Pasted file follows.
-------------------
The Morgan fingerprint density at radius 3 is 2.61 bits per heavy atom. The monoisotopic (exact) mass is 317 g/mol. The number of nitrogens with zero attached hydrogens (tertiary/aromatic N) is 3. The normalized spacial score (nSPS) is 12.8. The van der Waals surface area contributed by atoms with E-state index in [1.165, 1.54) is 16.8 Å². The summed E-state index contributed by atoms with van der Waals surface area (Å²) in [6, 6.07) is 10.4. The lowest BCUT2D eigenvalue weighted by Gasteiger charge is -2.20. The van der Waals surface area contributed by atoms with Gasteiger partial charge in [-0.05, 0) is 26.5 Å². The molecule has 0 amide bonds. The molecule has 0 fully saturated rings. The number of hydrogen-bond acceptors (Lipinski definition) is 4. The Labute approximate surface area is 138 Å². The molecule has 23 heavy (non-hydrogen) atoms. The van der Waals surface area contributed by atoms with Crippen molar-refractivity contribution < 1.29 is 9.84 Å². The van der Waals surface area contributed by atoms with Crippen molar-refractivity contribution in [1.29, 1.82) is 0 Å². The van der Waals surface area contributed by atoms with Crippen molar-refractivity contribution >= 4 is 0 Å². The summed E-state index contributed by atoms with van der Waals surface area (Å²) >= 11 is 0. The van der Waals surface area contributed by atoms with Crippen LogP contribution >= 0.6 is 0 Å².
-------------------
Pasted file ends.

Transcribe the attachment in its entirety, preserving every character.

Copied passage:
The Morgan fingerprint density at radius 3 is 2.61 bits per heavy atom. The monoisotopic (exact) mass is 317 g/mol. The number of nitrogens with zero attached hydrogens (tertiary/aromatic N) is 3. The normalized spacial score (nSPS) is 12.8. The van der Waals surface area contributed by atoms with E-state index in [1.165, 1.54) is 16.8 Å². The summed E-state index contributed by atoms with van der Waals surface area (Å²) in [6, 6.07) is 10.4. The lowest BCUT2D eigenvalue weighted by Gasteiger charge is -2.20. The van der Waals surface area contributed by atoms with Gasteiger partial charge in [-0.05, 0) is 26.5 Å². The molecule has 0 amide bonds. The molecule has 0 fully saturated rings. The number of hydrogen-bond acceptors (Lipinski definition) is 4. The Labute approximate surface area is 138 Å². The molecule has 23 heavy (non-hydrogen) atoms. The van der Waals surface area contributed by atoms with Crippen molar-refractivity contribution < 1.29 is 9.84 Å². The van der Waals surface area contributed by atoms with Crippen molar-refractivity contribution in [1.29, 1.82) is 0 Å². The van der Waals surface area contributed by atoms with Crippen molar-refractivity contribution >= 4 is 0 Å². The summed E-state index contributed by atoms with van der Waals surface area (Å²) >= 11 is 0. The van der Waals surface area contributed by atoms with Crippen LogP contribution >= 0.6 is 0 Å².